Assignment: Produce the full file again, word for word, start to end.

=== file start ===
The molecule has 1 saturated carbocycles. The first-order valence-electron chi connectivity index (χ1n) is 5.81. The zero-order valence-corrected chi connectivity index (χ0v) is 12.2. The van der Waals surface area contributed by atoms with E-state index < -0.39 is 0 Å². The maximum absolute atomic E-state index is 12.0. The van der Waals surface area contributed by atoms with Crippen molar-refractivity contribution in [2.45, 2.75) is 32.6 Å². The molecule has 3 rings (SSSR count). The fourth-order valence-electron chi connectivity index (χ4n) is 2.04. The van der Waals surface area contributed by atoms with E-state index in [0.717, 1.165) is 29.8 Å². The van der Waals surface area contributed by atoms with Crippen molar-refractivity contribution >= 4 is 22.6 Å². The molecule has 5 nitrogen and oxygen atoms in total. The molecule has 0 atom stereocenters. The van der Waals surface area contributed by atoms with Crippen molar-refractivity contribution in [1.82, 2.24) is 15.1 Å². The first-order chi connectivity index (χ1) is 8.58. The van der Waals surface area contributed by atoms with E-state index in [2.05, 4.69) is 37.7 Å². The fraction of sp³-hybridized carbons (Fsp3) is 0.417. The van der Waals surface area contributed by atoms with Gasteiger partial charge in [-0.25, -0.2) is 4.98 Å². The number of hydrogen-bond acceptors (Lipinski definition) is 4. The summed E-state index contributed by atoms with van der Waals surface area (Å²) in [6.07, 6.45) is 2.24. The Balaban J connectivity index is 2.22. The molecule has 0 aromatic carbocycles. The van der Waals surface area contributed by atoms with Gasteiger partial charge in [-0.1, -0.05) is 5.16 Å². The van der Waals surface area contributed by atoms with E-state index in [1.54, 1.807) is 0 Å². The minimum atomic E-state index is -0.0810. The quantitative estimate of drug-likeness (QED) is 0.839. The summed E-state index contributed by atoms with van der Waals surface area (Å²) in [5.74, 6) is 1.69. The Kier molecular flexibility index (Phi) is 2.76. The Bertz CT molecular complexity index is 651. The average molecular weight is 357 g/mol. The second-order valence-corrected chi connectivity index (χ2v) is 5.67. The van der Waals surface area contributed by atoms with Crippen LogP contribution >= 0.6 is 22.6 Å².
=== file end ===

The molecule has 1 saturated carbocycles. The first-order valence-electron chi connectivity index (χ1n) is 5.81. The zero-order valence-corrected chi connectivity index (χ0v) is 12.2. The van der Waals surface area contributed by atoms with E-state index < -0.39 is 0 Å². The maximum absolute atomic E-state index is 12.0. The van der Waals surface area contributed by atoms with Crippen molar-refractivity contribution in [2.45, 2.75) is 32.6 Å². The molecule has 3 rings (SSSR count). The fourth-order valence-electron chi connectivity index (χ4n) is 2.04. The van der Waals surface area contributed by atoms with E-state index in [0.717, 1.165) is 29.8 Å². The van der Waals surface area contributed by atoms with Crippen molar-refractivity contribution >= 4 is 22.6 Å². The molecule has 5 nitrogen and oxygen atoms in total. The molecule has 0 atom stereocenters. The van der Waals surface area contributed by atoms with Crippen molar-refractivity contribution in [1.82, 2.24) is 15.1 Å². The first-order chi connectivity index (χ1) is 8.58. The van der Waals surface area contributed by atoms with E-state index in [2.05, 4.69) is 37.7 Å². The fraction of sp³-hybridized carbons (Fsp3) is 0.417. The van der Waals surface area contributed by atoms with Gasteiger partial charge in [-0.25, -0.2) is 4.98 Å². The number of hydrogen-bond acceptors (Lipinski definition) is 4. The summed E-state index contributed by atoms with van der Waals surface area (Å²) in [6.07, 6.45) is 2.24. The Balaban J connectivity index is 2.22. The molecule has 0 aromatic carbocycles. The van der Waals surface area contributed by atoms with Gasteiger partial charge in [-0.1, -0.05) is 5.16 Å². The van der Waals surface area contributed by atoms with E-state index in [1.54, 1.807) is 0 Å². The minimum atomic E-state index is -0.0810. The quantitative estimate of drug-likeness (QED) is 0.839. The summed E-state index contributed by atoms with van der Waals surface area (Å²) in [5.74, 6) is 1.69. The Kier molecular flexibility index (Phi) is 2.76. The Bertz CT molecular complexity index is 651. The average molecular weight is 357 g/mol. The second-order valence-corrected chi connectivity index (χ2v) is 5.67. The van der Waals surface area contributed by atoms with Crippen LogP contribution >= 0.6 is 22.6 Å².